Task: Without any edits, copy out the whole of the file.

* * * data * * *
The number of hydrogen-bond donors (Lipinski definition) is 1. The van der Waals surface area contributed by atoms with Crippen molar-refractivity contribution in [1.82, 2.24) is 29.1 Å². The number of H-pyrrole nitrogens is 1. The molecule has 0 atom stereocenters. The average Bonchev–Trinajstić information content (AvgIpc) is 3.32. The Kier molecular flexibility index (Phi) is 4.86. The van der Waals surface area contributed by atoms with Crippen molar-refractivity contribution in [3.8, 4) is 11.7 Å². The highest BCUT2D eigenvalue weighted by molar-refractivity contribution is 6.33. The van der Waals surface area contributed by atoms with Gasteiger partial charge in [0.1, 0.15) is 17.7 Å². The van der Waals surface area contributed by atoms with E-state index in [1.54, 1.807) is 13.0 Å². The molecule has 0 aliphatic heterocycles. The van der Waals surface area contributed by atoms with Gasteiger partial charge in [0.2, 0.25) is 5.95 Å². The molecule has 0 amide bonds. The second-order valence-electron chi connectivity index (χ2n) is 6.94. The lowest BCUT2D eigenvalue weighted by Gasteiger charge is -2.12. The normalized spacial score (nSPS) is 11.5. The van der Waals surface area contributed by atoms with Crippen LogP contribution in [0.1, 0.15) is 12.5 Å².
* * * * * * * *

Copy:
The number of hydrogen-bond donors (Lipinski definition) is 1. The van der Waals surface area contributed by atoms with Crippen molar-refractivity contribution in [1.82, 2.24) is 29.1 Å². The number of H-pyrrole nitrogens is 1. The molecule has 0 atom stereocenters. The average Bonchev–Trinajstić information content (AvgIpc) is 3.32. The Kier molecular flexibility index (Phi) is 4.86. The van der Waals surface area contributed by atoms with Crippen molar-refractivity contribution in [3.8, 4) is 11.7 Å². The highest BCUT2D eigenvalue weighted by molar-refractivity contribution is 6.33. The van der Waals surface area contributed by atoms with Gasteiger partial charge in [0.1, 0.15) is 17.7 Å². The van der Waals surface area contributed by atoms with E-state index in [1.54, 1.807) is 13.0 Å². The molecule has 0 aliphatic heterocycles. The van der Waals surface area contributed by atoms with Gasteiger partial charge in [0.2, 0.25) is 5.95 Å². The molecule has 0 amide bonds. The second-order valence-electron chi connectivity index (χ2n) is 6.94. The lowest BCUT2D eigenvalue weighted by Gasteiger charge is -2.12. The normalized spacial score (nSPS) is 11.5. The van der Waals surface area contributed by atoms with Crippen LogP contribution in [0.1, 0.15) is 12.5 Å².